Democrats are once again standing on the bodies of those killed by firearms in order to violated the rights all Americans have to self-defense. This time, it’s the victims of the terrorist attack in San Bernadino. Democrats are using that as a reason to try to bring back the Assault Weapons ban enacted during the Clinton era.
And they are using one of the most tired cliches to justify it.
“Now, let’s remember that assault weapons were first designed for the battlefield by Germans during the Second World War,” said Rep. David Cicilline (D-R.I.), according to The Hill. “The sole purpose of their existence was to kill as many people as quickly as possible during military combat.”
First of all, there’s no such thing as an “assault weapon.” Writing in the Stanford Law and Policy Review, Bruce H. Kobayashi and Joseph E. Olson wrote, “Prior to 1989, the term ‘assault weapon’ did not exist in the lexicon of firearms. It is a political term, developed by anti-gun publicists to expand the category of ‘assault rifles’ so as to allow an attack on as many additional firearms as possible on the basis of undefined ‘evil’ appearance.”
Look at this:
So, according to that logic:
Here’s more from the people who want to restrict your rights:
“The assault weapons we’re talking about today are not just any guns,” Rep. Janice Hahn (D-Calif.) told reporters. “They’re not for hunting, they’re not for target practice. These are weapons of war, designed to inflict the maximum amount of death and injury.”
“I don’t know any hunters who use an assault weapon — and if they do, that’s not much of a sport,” added House Democratic Whip Steny Hoyer (Md.).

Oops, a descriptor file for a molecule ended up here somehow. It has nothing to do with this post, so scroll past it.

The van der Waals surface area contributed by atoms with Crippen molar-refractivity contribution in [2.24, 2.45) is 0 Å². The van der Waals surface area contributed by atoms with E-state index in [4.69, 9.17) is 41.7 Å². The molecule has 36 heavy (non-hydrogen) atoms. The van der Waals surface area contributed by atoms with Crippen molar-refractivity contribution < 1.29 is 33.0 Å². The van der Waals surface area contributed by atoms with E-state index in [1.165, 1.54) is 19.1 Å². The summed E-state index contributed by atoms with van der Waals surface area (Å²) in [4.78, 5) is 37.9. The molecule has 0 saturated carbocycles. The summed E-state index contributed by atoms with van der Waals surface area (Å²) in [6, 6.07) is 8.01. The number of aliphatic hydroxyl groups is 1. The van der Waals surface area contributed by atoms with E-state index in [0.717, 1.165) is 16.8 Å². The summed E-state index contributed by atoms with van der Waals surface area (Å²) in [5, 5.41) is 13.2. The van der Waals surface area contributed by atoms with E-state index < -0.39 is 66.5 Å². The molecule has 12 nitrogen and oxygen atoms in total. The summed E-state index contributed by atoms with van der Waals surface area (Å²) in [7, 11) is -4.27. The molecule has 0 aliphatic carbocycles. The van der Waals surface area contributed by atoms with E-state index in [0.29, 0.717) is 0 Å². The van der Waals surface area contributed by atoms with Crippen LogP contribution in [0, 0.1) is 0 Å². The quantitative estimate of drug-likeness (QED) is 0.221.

“I understand people want to protect themselves in their homes,” Hoyer said, “but what we have here is a reasonable restraint.”
See, the reasonable restraint doesn’t need to be placed on the people. It’s the government that needs restraint.
The Constitution did that at one time, but not anymore.
Here’s the thing about this ban, though. It did nothing when it was in place before. Multiple studies prove that.
But don’t take our word for it. The Washington Post reported in 2013:
Did the law have an effect on crime or gun violence? While gun violence did fall in the 1990s, this was likely due to other factors. Here’s the UPenn study again: “We cannot clearly credit the ban with any of the nation’s recent drop in gun violence. And, indeed, there has been no discernible reduction in the lethality and injuriousness of gun violence.”
One reason is that assault weapons were never a huge factor in gun violence to begin with. They were used in only 2 percent to 8 percent of gun crimes. Large-capacity magazines were more important — used in as many as a quarter of gun crimes. But, again, the 1994 law left more than 24 million magazines untouched, so the impact was blunted.
Did the law have an effect on mass shootings? That’s possible, though not certain. As this chart from Princeton’s Sam Wang shows, the number of people killed in mass shootings did go down in the years the ban was in effect (save for a surge in 1999, a year that included Columbine):
Because mass shootings are relatively rare, it’s difficult to tell whether this was just a random blip or caused by the ban. Still, the number of mass shootings per year has doubled since the ban expired. That’s suggestive, at least.
Plus, most of the gun violence in America is committed with handguns, and no one is suggesting anything be done about that.
This is about doing something, anything, even if it doesn’t work. Even if there’s no chance of it passing.
And that’s key, since a majority of Americans are against more gun control. If this were to pass, it would hurt Democrats, which is why they’re proposing it now, when they’re sure Republicans will kill it.
It’s all theater and politics. Sad, but that’s the truth of it.